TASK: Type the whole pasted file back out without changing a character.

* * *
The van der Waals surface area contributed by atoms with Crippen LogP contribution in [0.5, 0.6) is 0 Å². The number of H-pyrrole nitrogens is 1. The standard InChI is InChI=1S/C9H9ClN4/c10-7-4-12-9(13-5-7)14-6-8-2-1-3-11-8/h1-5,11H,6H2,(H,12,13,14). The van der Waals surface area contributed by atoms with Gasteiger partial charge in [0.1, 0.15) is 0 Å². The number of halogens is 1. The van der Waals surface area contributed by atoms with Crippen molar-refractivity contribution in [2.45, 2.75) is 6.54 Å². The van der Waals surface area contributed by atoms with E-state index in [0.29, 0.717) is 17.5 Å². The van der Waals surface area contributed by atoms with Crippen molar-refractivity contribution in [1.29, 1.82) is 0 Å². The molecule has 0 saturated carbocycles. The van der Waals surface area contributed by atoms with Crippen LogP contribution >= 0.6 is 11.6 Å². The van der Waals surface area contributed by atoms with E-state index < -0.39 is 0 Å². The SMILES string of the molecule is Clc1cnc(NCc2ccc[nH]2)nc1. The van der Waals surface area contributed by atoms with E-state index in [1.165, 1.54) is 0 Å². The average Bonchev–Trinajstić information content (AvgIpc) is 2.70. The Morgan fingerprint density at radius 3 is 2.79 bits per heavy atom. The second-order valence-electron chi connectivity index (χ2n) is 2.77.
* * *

The van der Waals surface area contributed by atoms with Crippen LogP contribution in [0.5, 0.6) is 0 Å². The number of H-pyrrole nitrogens is 1. The standard InChI is InChI=1S/C9H9ClN4/c10-7-4-12-9(13-5-7)14-6-8-2-1-3-11-8/h1-5,11H,6H2,(H,12,13,14). The van der Waals surface area contributed by atoms with Gasteiger partial charge in [0.1, 0.15) is 0 Å². The number of halogens is 1. The van der Waals surface area contributed by atoms with Crippen molar-refractivity contribution in [2.45, 2.75) is 6.54 Å². The van der Waals surface area contributed by atoms with E-state index in [0.29, 0.717) is 17.5 Å². The van der Waals surface area contributed by atoms with Crippen molar-refractivity contribution in [1.29, 1.82) is 0 Å². The molecule has 0 saturated carbocycles. The van der Waals surface area contributed by atoms with Crippen LogP contribution >= 0.6 is 11.6 Å². The van der Waals surface area contributed by atoms with E-state index < -0.39 is 0 Å². The SMILES string of the molecule is Clc1cnc(NCc2ccc[nH]2)nc1. The van der Waals surface area contributed by atoms with E-state index in [1.165, 1.54) is 0 Å². The average Bonchev–Trinajstić information content (AvgIpc) is 2.70. The Morgan fingerprint density at radius 3 is 2.79 bits per heavy atom. The second-order valence-electron chi connectivity index (χ2n) is 2.77.